Letter from Adaline Shackford to Samuel Shackford Jan 23 (page 1 of 5), from Winnetka Historical Society

Adelaide S Hill [written in different handwriting]

Dover N. H. Jan. 23d
Dear Mr Shackford
Are you or
are you not the Samuel Shackford
of Winnetka to whom I have
so long owed a letter; and
if so will you absolve me
for my sin of omission, and
receive me again into your
good graces?
If you have inherited the
“cumulative humanities” of the
generations of Samuel Shackfords
who belong to us, I may take
your olive branch for granted
and proceed on our former
friendly plane.
Your article in tonight’s
paper is a great blow to
me. Is it really true
that no William Shackford
has departed this life? That
no eighty thousand dollars
is to be divided among the
numerous simple curious relatives?
Since hearing of that
unclaimed estate I have
labored with my slate and
pencil and evolved the
delightful possibility that
I, myself, might – come into
the possession of an amount
is larger, that to the end of
my days I could revel in
German lessons and Turkish
baths, my two greatest enjoy-
And now you ruthlessly
destroy these dreams!
I had even gone so far as to
ask a Justice of the Peace
if he would empower me to
go to Chicago and take possession
of the lamented William’s
effects. But said Justice,
being my paternal relative
and therefore incompetent
to judge of my remarkable
abilities, hesitated, and
now we are lost.
How do you intend to
atone for this destruction
of our hopes? Are we,
without a struggle, to sink
back into all the darkness
and degradation of poverty,-
and have not-even and
opportunity of speaking
our minds to the one who
extinguishes our beacon light?
Never! You are hereby
invited to present yourself
before a court of Shackfords
at 61 Washington Street
Dover New Hampshire
at your earliest convenience.
Per order of the Court –
Your disappointed but
ever dutiful cousin.
Adelaide L. Hill

All posts on this website are a work in progress.  We’d love to learn of any corrections or additions to the information shared.  Also we’d love it if  you’d like the post here or at as that helps share the post with others. Thanks!


“Samuel Shackford,” ; [research on shackford family genealogy], 1988.325.1; Samuel Shackford; Winnetka Historical Society, 511 Linden, Winnetka, Illinois. Letter from Adelaide S Hill to Samuel Shackford January 23 [year not listed].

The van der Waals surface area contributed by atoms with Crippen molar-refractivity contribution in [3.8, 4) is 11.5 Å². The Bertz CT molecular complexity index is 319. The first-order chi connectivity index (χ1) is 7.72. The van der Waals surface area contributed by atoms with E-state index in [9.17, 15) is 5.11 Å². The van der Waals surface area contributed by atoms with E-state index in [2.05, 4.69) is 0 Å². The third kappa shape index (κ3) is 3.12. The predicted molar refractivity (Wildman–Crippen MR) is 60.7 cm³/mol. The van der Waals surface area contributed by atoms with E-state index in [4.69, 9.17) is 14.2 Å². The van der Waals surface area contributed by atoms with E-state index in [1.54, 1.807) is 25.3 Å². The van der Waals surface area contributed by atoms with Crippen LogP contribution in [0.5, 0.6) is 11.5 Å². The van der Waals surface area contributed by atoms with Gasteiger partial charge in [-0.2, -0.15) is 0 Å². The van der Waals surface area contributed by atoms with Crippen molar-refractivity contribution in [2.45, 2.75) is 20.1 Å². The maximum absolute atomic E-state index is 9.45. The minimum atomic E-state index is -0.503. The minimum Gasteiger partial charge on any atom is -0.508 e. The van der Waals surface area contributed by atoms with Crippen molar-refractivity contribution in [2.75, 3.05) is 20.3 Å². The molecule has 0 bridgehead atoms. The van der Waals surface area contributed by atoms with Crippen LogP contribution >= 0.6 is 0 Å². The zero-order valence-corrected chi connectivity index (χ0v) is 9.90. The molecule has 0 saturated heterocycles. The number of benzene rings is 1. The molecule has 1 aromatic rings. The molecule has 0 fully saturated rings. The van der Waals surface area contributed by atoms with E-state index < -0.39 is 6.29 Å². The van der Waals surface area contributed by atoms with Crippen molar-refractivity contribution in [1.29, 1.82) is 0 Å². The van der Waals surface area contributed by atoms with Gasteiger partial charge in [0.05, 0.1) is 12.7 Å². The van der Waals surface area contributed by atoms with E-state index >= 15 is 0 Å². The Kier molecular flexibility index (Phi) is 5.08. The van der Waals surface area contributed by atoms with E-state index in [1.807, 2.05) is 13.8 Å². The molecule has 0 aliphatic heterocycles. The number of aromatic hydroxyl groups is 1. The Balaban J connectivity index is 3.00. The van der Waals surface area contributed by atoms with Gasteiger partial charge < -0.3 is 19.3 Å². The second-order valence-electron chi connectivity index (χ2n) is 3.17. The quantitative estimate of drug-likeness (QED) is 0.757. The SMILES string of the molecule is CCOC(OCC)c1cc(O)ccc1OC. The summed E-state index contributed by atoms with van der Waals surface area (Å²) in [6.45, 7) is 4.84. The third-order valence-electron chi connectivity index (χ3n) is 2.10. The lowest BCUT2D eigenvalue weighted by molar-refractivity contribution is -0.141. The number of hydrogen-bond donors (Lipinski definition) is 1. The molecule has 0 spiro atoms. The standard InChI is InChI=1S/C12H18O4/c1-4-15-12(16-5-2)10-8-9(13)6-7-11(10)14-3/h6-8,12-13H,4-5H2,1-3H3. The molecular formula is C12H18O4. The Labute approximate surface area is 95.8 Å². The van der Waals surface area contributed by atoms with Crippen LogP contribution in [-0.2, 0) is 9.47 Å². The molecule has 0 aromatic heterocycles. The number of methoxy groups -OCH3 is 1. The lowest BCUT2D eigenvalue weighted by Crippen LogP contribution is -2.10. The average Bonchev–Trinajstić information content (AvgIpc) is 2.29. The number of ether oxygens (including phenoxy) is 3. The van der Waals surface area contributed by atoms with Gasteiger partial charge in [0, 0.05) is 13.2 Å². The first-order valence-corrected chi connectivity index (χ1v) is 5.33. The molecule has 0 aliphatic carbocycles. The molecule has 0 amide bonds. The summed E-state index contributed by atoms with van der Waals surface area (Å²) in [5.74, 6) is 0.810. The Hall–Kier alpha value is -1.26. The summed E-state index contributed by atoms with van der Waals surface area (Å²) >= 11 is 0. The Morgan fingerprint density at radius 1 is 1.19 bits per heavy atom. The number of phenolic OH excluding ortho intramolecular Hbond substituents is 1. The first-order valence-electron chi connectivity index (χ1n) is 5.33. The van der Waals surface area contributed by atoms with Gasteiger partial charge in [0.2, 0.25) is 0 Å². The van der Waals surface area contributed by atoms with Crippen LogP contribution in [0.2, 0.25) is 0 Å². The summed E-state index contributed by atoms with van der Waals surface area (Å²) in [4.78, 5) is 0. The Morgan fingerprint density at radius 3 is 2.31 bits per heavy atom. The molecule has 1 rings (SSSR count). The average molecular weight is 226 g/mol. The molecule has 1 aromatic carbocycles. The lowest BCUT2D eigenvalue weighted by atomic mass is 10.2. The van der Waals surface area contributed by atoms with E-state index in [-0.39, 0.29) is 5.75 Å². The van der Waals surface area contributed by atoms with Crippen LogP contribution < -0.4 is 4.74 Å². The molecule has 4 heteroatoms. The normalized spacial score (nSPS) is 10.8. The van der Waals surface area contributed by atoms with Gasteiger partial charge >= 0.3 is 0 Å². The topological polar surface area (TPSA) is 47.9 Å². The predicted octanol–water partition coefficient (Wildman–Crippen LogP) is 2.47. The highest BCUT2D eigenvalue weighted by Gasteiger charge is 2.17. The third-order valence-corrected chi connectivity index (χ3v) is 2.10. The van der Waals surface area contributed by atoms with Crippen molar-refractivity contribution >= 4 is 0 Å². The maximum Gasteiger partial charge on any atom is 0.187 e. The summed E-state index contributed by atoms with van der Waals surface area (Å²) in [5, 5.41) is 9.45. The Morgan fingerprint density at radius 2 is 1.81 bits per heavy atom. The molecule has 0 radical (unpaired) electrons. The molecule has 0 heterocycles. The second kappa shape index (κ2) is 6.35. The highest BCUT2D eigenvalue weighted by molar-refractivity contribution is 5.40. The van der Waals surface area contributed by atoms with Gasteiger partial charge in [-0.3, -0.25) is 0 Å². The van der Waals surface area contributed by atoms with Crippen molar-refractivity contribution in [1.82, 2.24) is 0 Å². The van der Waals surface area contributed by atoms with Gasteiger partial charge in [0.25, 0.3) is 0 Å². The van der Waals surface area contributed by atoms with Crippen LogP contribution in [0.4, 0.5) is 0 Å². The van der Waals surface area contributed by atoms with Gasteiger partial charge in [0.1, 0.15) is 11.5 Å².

Copyright 2017 Joanne Shackford Parkes  (sharing a link to this post is appreciated but please do not just copy this material and paste it elsewhere)

Treasure Chest Thursday – “Although I have never seen you would like to have you come and see us if you come east”(Blog 370)

On November 25, 1888, Abner R Shackford, the son of William and Mercy (Rose) responded to a letter from Samuel Shackford.  We’re very fortunate that this letter was kept by Samuel and preserved by the Winnetka Historical Society. because the enclosed Family Record page he completed included  information about his family that we have not found elsewhere in our Shackford Family History Research.  From the letter we learn:

That Abner lived in Roslindale when he wrote to Samuel.

Abner was impressed with Samuel’s letter and hoped to meet him someday and ends his letter saying he hoped to hear from Samuel again.

The reference to Thomas Joseph and probably refers to Abner’s uncles Thomas  G Shackford and Joseph Shackford who lived in Newburyport.  Thomas did have a son George who died at the age of nine months.

Abner did not know the death dates of his two sisters Caroline and Louisa May.

Samuel’s letter probably mentioned William Brown Shackford, his wife Catherine and their children  as Abner tells Samuel that their daughter May who married a Mr Lougrin had died, that Catherine is living in Dorcester (interesting — as we find her in the 1887 and 1890 Syracuse directories living with her son – perhaps she was visiting someone in Dorcester), and that Joe has two boys ages 14 and 8.

Abner has a wife and daughter.

The Family Record page includes the first information of birth and death dates for Abner’s parents that we’ve seen and lists siblings that we have not yet hear of.

We’ll spend the next few weeks focusing on these families – sometimes when you have dates it’s easier to find more information about the families.

Letter Abner Shackford to Samuel Shackford – page 1 of 3

Roslindale Nov 25th 1888
Mr Samuel Shackford
Dear Sir
your kind letter was glad to
hear from you although I
have never seen you but would
like to have you come and see
us if you are east. I will give
you all the information I can.
I don’t know anything about
Thomas Shackford and his
son, there are some Shackford’s
living in Newburyport Mass
perhaps if you write there you
can find out something about
them. I will send you a list
of my Father’s family the name
you wanted to know about is
Joseph. There are two more deaths
that I will try and find out –
about they are my sister Caroline’s
and Louisa’s death I will write
and let you know when I find
out. May K. Shackford is dead
she married a Mr Loughrin
she only lived 13 months after
she was married. I would like
to have you write to me again
and tell me some more about
the Shackford’s. Mays mother
is living in Dorchester. her son
Joe lives in Syracuse N. Y.
he has two little boys about
14 and 8 years old. There are
only 3 of us myself wife
and daughter. I will close
hoping to hear from you again
Your’s Truly
Abner R. Shackford

Attached Family Record Page [note: appears to be annotated in pen by Samuel before sending and after he received the document]